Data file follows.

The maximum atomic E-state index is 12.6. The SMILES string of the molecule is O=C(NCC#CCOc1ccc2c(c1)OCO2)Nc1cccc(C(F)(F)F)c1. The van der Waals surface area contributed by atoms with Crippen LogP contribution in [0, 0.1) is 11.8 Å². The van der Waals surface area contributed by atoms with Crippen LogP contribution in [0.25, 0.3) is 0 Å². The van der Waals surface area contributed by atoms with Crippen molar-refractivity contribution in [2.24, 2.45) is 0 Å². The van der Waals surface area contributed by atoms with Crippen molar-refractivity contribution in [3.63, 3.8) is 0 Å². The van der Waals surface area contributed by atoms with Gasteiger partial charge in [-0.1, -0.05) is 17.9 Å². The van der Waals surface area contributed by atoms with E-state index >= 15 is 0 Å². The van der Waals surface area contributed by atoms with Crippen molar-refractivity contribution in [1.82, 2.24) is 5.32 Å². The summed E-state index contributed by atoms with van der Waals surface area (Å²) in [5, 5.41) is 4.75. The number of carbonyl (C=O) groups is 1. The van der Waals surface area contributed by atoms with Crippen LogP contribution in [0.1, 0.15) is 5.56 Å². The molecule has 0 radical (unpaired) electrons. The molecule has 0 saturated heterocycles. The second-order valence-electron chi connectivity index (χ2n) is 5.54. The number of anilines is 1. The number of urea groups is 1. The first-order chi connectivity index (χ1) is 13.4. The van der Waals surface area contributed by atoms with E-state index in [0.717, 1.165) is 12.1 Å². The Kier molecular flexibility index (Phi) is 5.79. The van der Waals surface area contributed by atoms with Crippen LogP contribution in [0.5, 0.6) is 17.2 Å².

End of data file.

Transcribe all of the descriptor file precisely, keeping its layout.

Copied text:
The maximum atomic E-state index is 12.6. The SMILES string of the molecule is O=C(NCC#CCOc1ccc2c(c1)OCO2)Nc1cccc(C(F)(F)F)c1. The van der Waals surface area contributed by atoms with Crippen LogP contribution in [0, 0.1) is 11.8 Å². The van der Waals surface area contributed by atoms with Crippen LogP contribution in [0.25, 0.3) is 0 Å². The van der Waals surface area contributed by atoms with Crippen molar-refractivity contribution in [2.24, 2.45) is 0 Å². The van der Waals surface area contributed by atoms with Crippen molar-refractivity contribution in [3.63, 3.8) is 0 Å². The van der Waals surface area contributed by atoms with Gasteiger partial charge in [-0.1, -0.05) is 17.9 Å². The van der Waals surface area contributed by atoms with E-state index >= 15 is 0 Å². The van der Waals surface area contributed by atoms with Crippen molar-refractivity contribution in [1.82, 2.24) is 5.32 Å². The summed E-state index contributed by atoms with van der Waals surface area (Å²) in [5, 5.41) is 4.75. The number of carbonyl (C=O) groups is 1. The van der Waals surface area contributed by atoms with Crippen LogP contribution in [0.1, 0.15) is 5.56 Å². The molecule has 0 radical (unpaired) electrons. The molecule has 0 saturated heterocycles. The second-order valence-electron chi connectivity index (χ2n) is 5.54. The number of anilines is 1. The number of urea groups is 1. The first-order chi connectivity index (χ1) is 13.4. The van der Waals surface area contributed by atoms with E-state index in [0.717, 1.165) is 12.1 Å². The Kier molecular flexibility index (Phi) is 5.79. The van der Waals surface area contributed by atoms with Crippen LogP contribution in [0.5, 0.6) is 17.2 Å².